CRUMBLIES… 2 crumblies  (including one crumbly for the scenery)

I’d forgotten about Spencer Tracy.  He was a stellar actor, beau of Katharine Hepburn (with added Catholic oddness), and a man blighted by alcoholism. The disease aged him horribly, which is what led me to The Mountain. For a quick search of t’ internet brought up pictures of Tracy in his mid-fifties, but looking an addled seventy, alongside a skinny and beautiful Robert Wagner. The two are reunited after 1954’s Broken Lance. Tracy of the white hair and craggy face; Wagner of the floppy pretty-boy hair and girl’s skin. Grandfather and Grandson, I thought, clawing their way up a metaphor. There’d be hints and tips for the ancient and the young, here…

They play brothers.

Really.

Their Mum had a thirty year gap between producing the boys and…what a load of bollocks. Credibility is not the strong point of The Mountain: it has some lovely vistas (Chamonix), some pretty dodgy studios-back-projection-and-sometimes-they-went-there scenes of the two on The Mountain itself, and a horrible, horrible script. It is a brightly-coloured pile of improbabilities, albeit based on a book which was itself based on a crash in 1950 of an Air India plane.

To the plot. Up the local mountain, an Indian plane crashes. There’s much to-do in the village, where Zachary Teller (Tracy) herds sheep to much clanking of sheep bells. Chris Teller (Wagner) scowls and gets patronised. Cain and Abel; simple and good vs. petulant and not much else – okay, bad, but it sure comes across as a two-hour sulk.

For various reasons I didn’t really care about, an initial expedition to the plane fails and Zach loses an old friend. Oh – and he is also flirted at by Claire Trevor for other reasons  that go nowhere. Chris Teller is a bit of a shit, wanting to sell the family home for money because…um..he’s a bit of a shit. He even slaps his simple-and-good brother like it’s a debating tactic. Then Chris has an actual idea: go up the mountain, ransack the corpses, be rich. Zachary is resistant, what with being simple-and-good, but ultimately caves to the emotional blackmail. Wagner’s Chris achieves this by sulking, squawking, petulantly threatening and huffing: just like in the Bible.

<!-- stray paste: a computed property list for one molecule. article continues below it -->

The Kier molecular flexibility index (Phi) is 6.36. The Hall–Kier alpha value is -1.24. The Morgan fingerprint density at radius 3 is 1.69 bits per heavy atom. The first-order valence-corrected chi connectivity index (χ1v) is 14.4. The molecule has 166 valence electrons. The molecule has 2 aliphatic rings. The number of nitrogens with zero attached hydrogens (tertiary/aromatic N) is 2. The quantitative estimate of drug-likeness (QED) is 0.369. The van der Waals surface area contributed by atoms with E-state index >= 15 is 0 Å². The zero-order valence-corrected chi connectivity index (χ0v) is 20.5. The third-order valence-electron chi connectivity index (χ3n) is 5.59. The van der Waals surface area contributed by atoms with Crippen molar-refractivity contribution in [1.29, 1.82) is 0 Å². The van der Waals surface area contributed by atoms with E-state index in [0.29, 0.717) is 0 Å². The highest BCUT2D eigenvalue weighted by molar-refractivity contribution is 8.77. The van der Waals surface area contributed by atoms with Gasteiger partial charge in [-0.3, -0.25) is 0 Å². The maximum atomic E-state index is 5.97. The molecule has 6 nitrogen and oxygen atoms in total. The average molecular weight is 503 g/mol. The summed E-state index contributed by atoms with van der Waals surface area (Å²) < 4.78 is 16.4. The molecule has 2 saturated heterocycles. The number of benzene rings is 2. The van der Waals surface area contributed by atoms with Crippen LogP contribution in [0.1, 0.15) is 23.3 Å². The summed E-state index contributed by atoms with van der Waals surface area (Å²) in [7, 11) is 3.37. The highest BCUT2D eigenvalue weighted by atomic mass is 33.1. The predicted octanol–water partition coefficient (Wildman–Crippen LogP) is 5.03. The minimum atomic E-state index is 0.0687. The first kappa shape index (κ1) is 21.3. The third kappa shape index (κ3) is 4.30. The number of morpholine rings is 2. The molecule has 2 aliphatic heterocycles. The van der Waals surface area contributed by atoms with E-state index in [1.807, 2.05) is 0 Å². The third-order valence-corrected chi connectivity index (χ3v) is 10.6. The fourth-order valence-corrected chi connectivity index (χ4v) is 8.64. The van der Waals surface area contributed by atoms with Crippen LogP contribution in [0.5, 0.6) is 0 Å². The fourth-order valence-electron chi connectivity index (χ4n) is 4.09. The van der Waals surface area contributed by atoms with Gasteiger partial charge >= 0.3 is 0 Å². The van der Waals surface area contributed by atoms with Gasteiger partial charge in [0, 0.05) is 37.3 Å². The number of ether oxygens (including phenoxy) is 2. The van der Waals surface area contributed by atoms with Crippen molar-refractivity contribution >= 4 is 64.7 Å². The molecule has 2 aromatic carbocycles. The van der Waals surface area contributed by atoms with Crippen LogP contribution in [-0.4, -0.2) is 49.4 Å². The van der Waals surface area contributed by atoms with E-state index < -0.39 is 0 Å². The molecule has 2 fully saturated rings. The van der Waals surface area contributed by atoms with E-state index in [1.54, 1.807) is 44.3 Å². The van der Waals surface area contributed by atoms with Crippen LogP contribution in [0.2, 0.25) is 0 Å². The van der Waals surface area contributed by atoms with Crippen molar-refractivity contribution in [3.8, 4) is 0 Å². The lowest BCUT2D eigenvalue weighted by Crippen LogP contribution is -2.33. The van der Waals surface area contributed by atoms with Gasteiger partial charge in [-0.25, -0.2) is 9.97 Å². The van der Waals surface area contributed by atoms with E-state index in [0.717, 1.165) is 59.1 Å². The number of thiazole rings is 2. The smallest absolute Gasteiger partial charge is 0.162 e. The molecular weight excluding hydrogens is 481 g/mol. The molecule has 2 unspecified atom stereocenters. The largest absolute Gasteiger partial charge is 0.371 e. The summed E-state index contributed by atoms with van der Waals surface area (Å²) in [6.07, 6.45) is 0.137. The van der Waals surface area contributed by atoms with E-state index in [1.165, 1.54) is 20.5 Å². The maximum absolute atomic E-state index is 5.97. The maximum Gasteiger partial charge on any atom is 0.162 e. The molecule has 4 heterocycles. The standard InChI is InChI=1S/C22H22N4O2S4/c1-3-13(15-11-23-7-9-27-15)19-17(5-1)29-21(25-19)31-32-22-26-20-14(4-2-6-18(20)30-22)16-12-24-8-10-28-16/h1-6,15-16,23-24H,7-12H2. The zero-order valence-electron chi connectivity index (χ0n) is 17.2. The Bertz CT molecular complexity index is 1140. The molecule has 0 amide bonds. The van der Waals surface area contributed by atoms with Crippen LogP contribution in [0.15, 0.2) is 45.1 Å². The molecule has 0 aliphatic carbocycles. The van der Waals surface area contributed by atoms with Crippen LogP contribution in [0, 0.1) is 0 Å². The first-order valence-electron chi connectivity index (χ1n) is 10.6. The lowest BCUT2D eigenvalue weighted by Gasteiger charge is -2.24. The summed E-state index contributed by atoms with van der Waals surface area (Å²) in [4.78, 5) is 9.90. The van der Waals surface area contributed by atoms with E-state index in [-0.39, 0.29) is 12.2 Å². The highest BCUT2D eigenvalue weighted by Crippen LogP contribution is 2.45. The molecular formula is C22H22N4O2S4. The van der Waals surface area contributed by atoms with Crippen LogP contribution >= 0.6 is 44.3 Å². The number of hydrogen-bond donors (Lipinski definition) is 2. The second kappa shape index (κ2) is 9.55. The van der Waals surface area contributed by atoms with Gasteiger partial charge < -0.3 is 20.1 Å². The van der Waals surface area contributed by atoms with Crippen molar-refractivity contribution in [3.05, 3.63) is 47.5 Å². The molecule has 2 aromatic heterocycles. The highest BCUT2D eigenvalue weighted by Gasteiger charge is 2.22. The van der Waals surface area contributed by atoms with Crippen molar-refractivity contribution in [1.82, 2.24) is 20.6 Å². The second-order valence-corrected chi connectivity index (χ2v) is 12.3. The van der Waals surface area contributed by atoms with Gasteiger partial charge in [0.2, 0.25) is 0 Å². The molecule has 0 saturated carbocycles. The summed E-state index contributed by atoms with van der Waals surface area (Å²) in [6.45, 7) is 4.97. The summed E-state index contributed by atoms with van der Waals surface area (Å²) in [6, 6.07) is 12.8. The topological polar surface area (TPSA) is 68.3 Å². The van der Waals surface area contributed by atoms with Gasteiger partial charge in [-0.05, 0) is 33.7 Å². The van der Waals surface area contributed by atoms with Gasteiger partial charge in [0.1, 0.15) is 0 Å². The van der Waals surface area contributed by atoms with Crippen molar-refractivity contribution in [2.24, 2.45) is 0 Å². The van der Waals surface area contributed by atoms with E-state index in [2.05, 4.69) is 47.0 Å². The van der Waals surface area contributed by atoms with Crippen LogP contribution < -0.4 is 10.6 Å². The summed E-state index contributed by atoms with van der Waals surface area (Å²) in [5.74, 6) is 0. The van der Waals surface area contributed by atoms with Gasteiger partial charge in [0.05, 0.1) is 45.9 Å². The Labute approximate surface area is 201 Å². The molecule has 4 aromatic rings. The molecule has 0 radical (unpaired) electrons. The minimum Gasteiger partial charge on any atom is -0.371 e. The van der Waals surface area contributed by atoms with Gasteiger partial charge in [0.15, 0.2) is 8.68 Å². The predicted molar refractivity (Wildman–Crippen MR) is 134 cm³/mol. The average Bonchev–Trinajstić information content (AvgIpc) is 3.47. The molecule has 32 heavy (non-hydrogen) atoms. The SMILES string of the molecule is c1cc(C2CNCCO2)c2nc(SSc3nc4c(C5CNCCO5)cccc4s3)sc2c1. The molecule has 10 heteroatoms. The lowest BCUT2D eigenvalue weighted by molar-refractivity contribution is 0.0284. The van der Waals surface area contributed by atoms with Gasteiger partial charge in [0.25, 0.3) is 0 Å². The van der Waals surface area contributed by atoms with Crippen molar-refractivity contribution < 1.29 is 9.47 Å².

Old Jack was in a piss before they even got near the gorgeous scenery. My issues: brothers, my arse; characters so simplistic its moronic; old Zachary is the fittest wretched-looking fifty-five year old in film; Wagner is a flip-flopping twat with no depth or reason. And then they work their way up the mountain. This is the best bit because they rarely speak. Trouble is, the best bit keeps going on and and (let me hammer a spike into this sentence for ten solid minutes else I may fall to my death) and on. You’d think they’d start bonding, what with Tracy taking the lead and saving Wagner’s arse a fair amount. Rope skins the hands of the ancient brother (nice effect as the blood pours off him…), but he’s fine after dragging junior bro’ back up sheer rock…and, nope, no bonding. Or character growth.

SPOILERS – they get to the plane and discover the quaintly credited “Hindu Girl” in the wreckage. Excitingly, she’s played by Marlon Brando’s key woman of the next three years,  Anna Kashfi. Zachary wraps her up and ties her to a sledge. She doesn’t speak English and is basically dazed, but you just know she’s getting her first thoughts together for her kiss-and-tell (Brando for Breakfast, 1980).

And that’s rather more than you need to know without watching the thing. Will they all live? Will Chris (Cain) do the deed to Zachary (Abel)? Or will this pat cack get first prize in the Obvious and Shite Awards 1956 and be resolved by some bollocks ex machina and Chris (Cain)’s hubris..? Go on, guess.

All in all, a huge disappointment. There’s a strain between the brothers that could have played out as family issues, even generational difference (the old, slow tortoise and the keen, young hare), but the script doesn’t even give them the dignity of being telling archetypes, they’re just flat, irritating caricatures you wish would fall to a bloody death. The story of the film’s making is more interesting than the nonsense on screen.

It’s on Netflix. If you’re too cheap or incapacitated to get to Chamonix yourself, watch with the sound off. Cos bits of it are pretty.